Your puppy loves playing with other puppies in any new place including the beach or park. He gets very excited when given the opportunities to do this. However, you need to be aware that there are numerous contagious diseases that exist inside your puppy’s community. Diseases including Parvovirus are very dangerous to puppies while they’re developing and growing. It’s essential that you keep your puppy safe and healthy before allowing him to go out and play in the real world.
Being vaccinated is the smart way to protect your puppy. It exposes his immune system to a tiny amount of the agent that creates the disease (bacteria or virus) via an injection. These injections are weakened and not active so they’re not able to give your puppy the disease, as long as they’re administered properly.
After a vaccination program, puppy’s immune system creates special cells and antibodies that “remember” the bacteria and viruses in the vaccine. When your puppy faces the actual disease, his immune system “remembers” the contents of the vaccine and destroys the infection. This immunity does wear off after a period of time so your puppy needs regular booster shots during the course of his life.
A puppy vaccination regime
Before allowing your puppy out into any public places, he needs a complete vaccine program to guard against the following serious diseases:
Parvovirus a highly contagious viral gastroenteritis that causes severe vomiting and diarrhoea with some bleeding, loss of appetite and depression. If not treated, this virus can kill your puppy within 24 hours.
Distemper is extremely contagious and has symptoms including: pus discharge from the nose and eyes, depression, fever, loss of appetite and depression. In the most severe cases, his brain may become affected and he may have convulsions which may prove fatal.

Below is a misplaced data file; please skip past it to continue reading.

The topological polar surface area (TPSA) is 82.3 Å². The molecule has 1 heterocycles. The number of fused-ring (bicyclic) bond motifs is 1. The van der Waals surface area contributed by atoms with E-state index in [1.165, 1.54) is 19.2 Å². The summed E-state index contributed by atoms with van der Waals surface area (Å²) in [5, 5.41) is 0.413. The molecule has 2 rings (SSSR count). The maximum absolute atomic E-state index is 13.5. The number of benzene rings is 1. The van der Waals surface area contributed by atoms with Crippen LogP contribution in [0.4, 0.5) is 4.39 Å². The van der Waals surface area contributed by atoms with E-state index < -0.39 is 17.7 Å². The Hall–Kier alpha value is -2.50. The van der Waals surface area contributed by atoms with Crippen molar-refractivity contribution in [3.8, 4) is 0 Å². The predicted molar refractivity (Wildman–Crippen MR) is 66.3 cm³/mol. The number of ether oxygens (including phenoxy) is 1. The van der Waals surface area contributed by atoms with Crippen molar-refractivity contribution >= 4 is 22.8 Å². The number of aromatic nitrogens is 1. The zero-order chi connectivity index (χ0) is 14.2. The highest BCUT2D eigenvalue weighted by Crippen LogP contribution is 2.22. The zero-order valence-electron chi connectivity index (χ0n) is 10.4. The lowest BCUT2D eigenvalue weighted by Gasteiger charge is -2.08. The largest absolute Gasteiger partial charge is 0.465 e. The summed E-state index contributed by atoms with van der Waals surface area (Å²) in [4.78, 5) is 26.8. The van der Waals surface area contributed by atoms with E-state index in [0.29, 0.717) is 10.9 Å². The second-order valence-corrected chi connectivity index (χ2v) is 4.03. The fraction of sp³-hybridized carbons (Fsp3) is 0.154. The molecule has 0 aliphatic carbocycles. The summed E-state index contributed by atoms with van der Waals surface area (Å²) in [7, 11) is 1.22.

Parainfluenza Virus and Bordetella (Canine Cough). The cough is a hacking dry cough that ends in gagging and may last a couple of weeks. Both of these are very contagious, particularly in enclosed spaces. E.g. show rings and boarding kennels.
The type, number and timing of vaccination programs will vary according to the clinic or hospital and the type and brand of vaccination that’s to be used. Puppies can socialise with others and go into public places after they have received the 16 week vaccination. However, you must check this time with your own vet to be safe.
Parvovirus protection and puppy vaccination
Early socialisation between 6 and 16 weeks should occur because it can have a major impact on his future behaviour as an adult. It’s essential to his long-term development that he does socialise early on. In a perfect world, you must expose your beloved puppy to everything he’ll face as an adult. Such things include: loud noises, loud people, noisy traffic, moving objects like lawn mowers and bicycles; surfaces like wooden floors and steps; other energetic puppies, friendly adult dogs, children, birds and people in uniforms or costumes.
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